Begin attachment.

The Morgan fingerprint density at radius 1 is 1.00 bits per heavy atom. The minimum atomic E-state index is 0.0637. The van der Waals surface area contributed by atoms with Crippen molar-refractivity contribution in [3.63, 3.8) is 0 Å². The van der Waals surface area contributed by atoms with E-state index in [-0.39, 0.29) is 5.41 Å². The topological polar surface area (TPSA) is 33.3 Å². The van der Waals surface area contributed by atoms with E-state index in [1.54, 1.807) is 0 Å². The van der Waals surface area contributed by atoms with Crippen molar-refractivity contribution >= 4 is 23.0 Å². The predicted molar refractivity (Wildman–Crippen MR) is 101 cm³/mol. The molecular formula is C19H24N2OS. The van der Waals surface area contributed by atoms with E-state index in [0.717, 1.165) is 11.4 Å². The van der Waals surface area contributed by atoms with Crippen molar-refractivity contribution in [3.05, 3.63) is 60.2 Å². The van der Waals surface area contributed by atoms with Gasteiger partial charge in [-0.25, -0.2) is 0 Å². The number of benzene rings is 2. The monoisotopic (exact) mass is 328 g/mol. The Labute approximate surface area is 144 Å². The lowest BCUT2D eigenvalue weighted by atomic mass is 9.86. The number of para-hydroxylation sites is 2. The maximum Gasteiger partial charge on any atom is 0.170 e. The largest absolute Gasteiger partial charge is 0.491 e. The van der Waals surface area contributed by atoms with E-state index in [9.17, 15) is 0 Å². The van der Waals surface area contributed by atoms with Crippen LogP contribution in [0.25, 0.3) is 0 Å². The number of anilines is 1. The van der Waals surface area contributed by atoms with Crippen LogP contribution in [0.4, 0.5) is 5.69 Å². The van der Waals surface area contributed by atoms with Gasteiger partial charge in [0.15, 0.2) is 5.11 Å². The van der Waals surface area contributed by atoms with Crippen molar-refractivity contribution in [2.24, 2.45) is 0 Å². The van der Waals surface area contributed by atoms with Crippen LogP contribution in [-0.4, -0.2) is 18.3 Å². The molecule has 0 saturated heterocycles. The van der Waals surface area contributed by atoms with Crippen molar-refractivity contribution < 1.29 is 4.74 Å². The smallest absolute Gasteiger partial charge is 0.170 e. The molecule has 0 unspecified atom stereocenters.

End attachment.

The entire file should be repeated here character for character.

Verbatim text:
The Morgan fingerprint density at radius 1 is 1.00 bits per heavy atom. The minimum atomic E-state index is 0.0637. The van der Waals surface area contributed by atoms with Crippen molar-refractivity contribution in [3.63, 3.8) is 0 Å². The van der Waals surface area contributed by atoms with E-state index in [-0.39, 0.29) is 5.41 Å². The topological polar surface area (TPSA) is 33.3 Å². The van der Waals surface area contributed by atoms with E-state index in [1.54, 1.807) is 0 Å². The van der Waals surface area contributed by atoms with Crippen molar-refractivity contribution >= 4 is 23.0 Å². The predicted molar refractivity (Wildman–Crippen MR) is 101 cm³/mol. The molecular formula is C19H24N2OS. The van der Waals surface area contributed by atoms with E-state index in [0.717, 1.165) is 11.4 Å². The van der Waals surface area contributed by atoms with Crippen molar-refractivity contribution in [3.05, 3.63) is 60.2 Å². The van der Waals surface area contributed by atoms with Gasteiger partial charge in [-0.25, -0.2) is 0 Å². The number of benzene rings is 2. The monoisotopic (exact) mass is 328 g/mol. The Labute approximate surface area is 144 Å². The lowest BCUT2D eigenvalue weighted by atomic mass is 9.86. The number of para-hydroxylation sites is 2. The maximum Gasteiger partial charge on any atom is 0.170 e. The largest absolute Gasteiger partial charge is 0.491 e. The van der Waals surface area contributed by atoms with E-state index in [9.17, 15) is 0 Å². The van der Waals surface area contributed by atoms with Crippen LogP contribution in [0.25, 0.3) is 0 Å². The number of anilines is 1. The van der Waals surface area contributed by atoms with Crippen LogP contribution in [0.4, 0.5) is 5.69 Å². The van der Waals surface area contributed by atoms with Gasteiger partial charge in [0.15, 0.2) is 5.11 Å². The van der Waals surface area contributed by atoms with Crippen molar-refractivity contribution in [2.24, 2.45) is 0 Å². The van der Waals surface area contributed by atoms with Crippen LogP contribution in [-0.4, -0.2) is 18.3 Å². The molecule has 0 saturated heterocycles. The van der Waals surface area contributed by atoms with Crippen molar-refractivity contribution < 1.29 is 4.74 Å². The smallest absolute Gasteiger partial charge is 0.170 e. The molecule has 0 unspecified atom stereocenters.